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Referential Integrity
AC 185
Referential Integrity
The property that ensures that the value in a foreign key must match that of another
table’s primary key is called referential integrity . A foreign key is a fi eld in one table
whose values are required to match the primary key of another table. In the Client table,
the Recruiter Number fi eld is a foreign key that must match the primary key of the
Recruiter table; that is, the Recruiter number for any client must be a recruiter currently
in the Recruiter table. A client whose Recruiter number is 92, for example, should not be
stored because no such recruiter exists.
In Access, to specify referential integrity, you must defi ne a relationship between
the tables by using the Relationships command. Access then prohibits any updates to the
database that would violate the referential integrity.
The type of relationship between two tables specifi ed by the Relationships command
is referred to as a one-to-many relationship . This means that one record in the fi rst table
is related to (matches) many records in the second table, but each record in the second table
is related to only one record in the fi rst. In the JSP Recruiters database, for example, a
one-to-many relationship exists between the Recruiter table and the Client table. One
recruiter is associated with many clients, but each client is associated with only a single
recruiter. In general, the table containing the foreign key will be the many part of the
relationship.
Identify related tables in order to implement relationships between the tables.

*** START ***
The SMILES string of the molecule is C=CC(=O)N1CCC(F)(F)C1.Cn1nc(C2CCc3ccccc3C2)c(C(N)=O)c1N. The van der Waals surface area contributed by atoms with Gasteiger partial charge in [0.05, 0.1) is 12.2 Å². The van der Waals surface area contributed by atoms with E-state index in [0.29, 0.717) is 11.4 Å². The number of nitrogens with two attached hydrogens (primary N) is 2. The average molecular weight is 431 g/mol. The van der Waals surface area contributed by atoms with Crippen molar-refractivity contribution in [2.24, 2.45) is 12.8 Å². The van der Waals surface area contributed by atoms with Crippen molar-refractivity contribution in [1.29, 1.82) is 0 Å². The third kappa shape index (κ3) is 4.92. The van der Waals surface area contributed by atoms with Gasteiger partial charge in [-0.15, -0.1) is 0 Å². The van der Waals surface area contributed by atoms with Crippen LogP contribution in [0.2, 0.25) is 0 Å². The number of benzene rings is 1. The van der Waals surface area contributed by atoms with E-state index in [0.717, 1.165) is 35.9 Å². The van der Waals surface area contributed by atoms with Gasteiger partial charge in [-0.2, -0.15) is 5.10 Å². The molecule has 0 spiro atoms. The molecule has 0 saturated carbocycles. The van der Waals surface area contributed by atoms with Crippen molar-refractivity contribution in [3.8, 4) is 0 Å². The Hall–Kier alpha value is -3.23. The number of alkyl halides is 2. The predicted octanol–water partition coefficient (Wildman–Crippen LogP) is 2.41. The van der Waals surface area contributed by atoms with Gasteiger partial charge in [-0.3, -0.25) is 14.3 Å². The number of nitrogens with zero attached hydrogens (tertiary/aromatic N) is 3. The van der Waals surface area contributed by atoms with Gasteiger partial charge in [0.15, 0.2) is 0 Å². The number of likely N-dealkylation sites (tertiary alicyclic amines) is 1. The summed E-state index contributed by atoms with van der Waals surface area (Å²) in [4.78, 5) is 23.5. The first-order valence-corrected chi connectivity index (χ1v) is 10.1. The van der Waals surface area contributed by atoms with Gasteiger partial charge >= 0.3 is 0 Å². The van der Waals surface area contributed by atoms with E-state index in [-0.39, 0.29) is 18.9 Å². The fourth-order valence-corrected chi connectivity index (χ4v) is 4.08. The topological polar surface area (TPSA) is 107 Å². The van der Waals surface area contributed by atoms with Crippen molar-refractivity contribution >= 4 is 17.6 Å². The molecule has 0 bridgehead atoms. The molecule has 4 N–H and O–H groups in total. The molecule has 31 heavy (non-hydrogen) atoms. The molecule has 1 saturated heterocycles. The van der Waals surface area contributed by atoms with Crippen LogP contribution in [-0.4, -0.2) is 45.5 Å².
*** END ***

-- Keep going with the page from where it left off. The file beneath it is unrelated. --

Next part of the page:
When specifying referential integrity, you need to decide how to handle deletions. In the
relationship between clients and recruiters, for example, deletion of a recruiter for whom
clients exist, such as recruiter number 21, would violate referential integrity. Any clients for
recruiter 21 no longer would relate to any recruiter in the database. You can handle this in
two ways. For each relationship, you need to decide which of the approaches is appropriate.
1. The normal way to avoid this problem is to prohibit such a deletion.
2. The other option is to cascade the delete. This means that Access would allow the
deletion but then delete all related records. For example, it would allow the deletion of
the recruiter but then automatically delete any clients related to the deleted recruiter.
You also need to decide how to handle the update of the primary key. In the relationship
between recruiters and clients, for example, changing the recruiter number for recruiter 21 to
12 in the Recruiter table would cause a problem. Clients are in the Client table on which the
recruiter number is 21. These clients no longer would relate to any recruiter. You can handle
this in two ways. For each relationship, you need to decide which of the approaches is
appropriate.
1. The normal way of avoiding the problem is to prohibit this type of update.
2. The other option is to cascade the update . This means to allow the change, but make
the corresponding change in the foreign key on all related records. In the relationship
between clients and recruiters, for example, Access would allow the update but then
automatically make the corresponding change for any client whose recruiter number
was 21. It now will be 12.
Plan
Ahead
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